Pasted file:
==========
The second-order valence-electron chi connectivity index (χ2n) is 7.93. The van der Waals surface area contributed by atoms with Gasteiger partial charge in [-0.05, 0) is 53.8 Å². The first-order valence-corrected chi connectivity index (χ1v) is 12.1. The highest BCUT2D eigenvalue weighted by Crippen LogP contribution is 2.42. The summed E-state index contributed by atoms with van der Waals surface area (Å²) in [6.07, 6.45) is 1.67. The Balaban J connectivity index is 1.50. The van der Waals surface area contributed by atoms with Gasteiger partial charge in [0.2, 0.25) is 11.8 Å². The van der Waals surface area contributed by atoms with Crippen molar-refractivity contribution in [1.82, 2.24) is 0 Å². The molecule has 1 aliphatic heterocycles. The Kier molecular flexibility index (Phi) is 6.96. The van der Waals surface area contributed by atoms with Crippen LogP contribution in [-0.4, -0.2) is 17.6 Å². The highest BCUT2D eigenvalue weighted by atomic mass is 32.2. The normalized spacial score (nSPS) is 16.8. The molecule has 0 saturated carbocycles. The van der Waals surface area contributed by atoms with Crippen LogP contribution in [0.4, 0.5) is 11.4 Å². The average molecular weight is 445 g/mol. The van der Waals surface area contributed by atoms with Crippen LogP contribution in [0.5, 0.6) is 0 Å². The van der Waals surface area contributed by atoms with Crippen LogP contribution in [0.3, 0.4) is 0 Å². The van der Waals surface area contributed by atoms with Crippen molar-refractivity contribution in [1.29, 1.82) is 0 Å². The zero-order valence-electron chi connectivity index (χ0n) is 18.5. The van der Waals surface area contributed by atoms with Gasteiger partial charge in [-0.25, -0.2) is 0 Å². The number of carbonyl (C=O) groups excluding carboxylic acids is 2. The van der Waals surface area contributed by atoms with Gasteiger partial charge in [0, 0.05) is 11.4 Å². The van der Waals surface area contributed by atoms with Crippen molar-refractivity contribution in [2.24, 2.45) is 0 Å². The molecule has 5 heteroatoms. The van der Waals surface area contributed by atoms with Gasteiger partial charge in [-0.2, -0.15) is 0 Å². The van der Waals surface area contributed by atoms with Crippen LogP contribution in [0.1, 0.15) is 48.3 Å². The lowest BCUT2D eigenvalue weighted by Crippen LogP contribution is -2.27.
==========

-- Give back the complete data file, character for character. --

The second-order valence-electron chi connectivity index (χ2n) is 7.93. The van der Waals surface area contributed by atoms with Gasteiger partial charge in [-0.05, 0) is 53.8 Å². The first-order valence-corrected chi connectivity index (χ1v) is 12.1. The highest BCUT2D eigenvalue weighted by Crippen LogP contribution is 2.42. The summed E-state index contributed by atoms with van der Waals surface area (Å²) in [6.07, 6.45) is 1.67. The Balaban J connectivity index is 1.50. The van der Waals surface area contributed by atoms with Gasteiger partial charge in [0.2, 0.25) is 11.8 Å². The van der Waals surface area contributed by atoms with Crippen molar-refractivity contribution in [1.82, 2.24) is 0 Å². The molecule has 1 aliphatic heterocycles. The Kier molecular flexibility index (Phi) is 6.96. The van der Waals surface area contributed by atoms with Crippen LogP contribution in [-0.4, -0.2) is 17.6 Å². The highest BCUT2D eigenvalue weighted by atomic mass is 32.2. The normalized spacial score (nSPS) is 16.8. The molecule has 0 saturated carbocycles. The van der Waals surface area contributed by atoms with Crippen LogP contribution in [0.4, 0.5) is 11.4 Å². The average molecular weight is 445 g/mol. The van der Waals surface area contributed by atoms with Crippen LogP contribution in [0.5, 0.6) is 0 Å². The van der Waals surface area contributed by atoms with Crippen LogP contribution in [0.3, 0.4) is 0 Å². The van der Waals surface area contributed by atoms with Crippen molar-refractivity contribution in [1.29, 1.82) is 0 Å². The zero-order valence-electron chi connectivity index (χ0n) is 18.5. The van der Waals surface area contributed by atoms with Gasteiger partial charge in [-0.25, -0.2) is 0 Å². The number of carbonyl (C=O) groups excluding carboxylic acids is 2. The van der Waals surface area contributed by atoms with Gasteiger partial charge in [0, 0.05) is 11.4 Å². The van der Waals surface area contributed by atoms with Crippen molar-refractivity contribution in [2.24, 2.45) is 0 Å². The molecule has 5 heteroatoms. The van der Waals surface area contributed by atoms with Gasteiger partial charge in [-0.2, -0.15) is 0 Å². The van der Waals surface area contributed by atoms with Crippen LogP contribution in [0.1, 0.15) is 48.3 Å². The lowest BCUT2D eigenvalue weighted by Crippen LogP contribution is -2.27.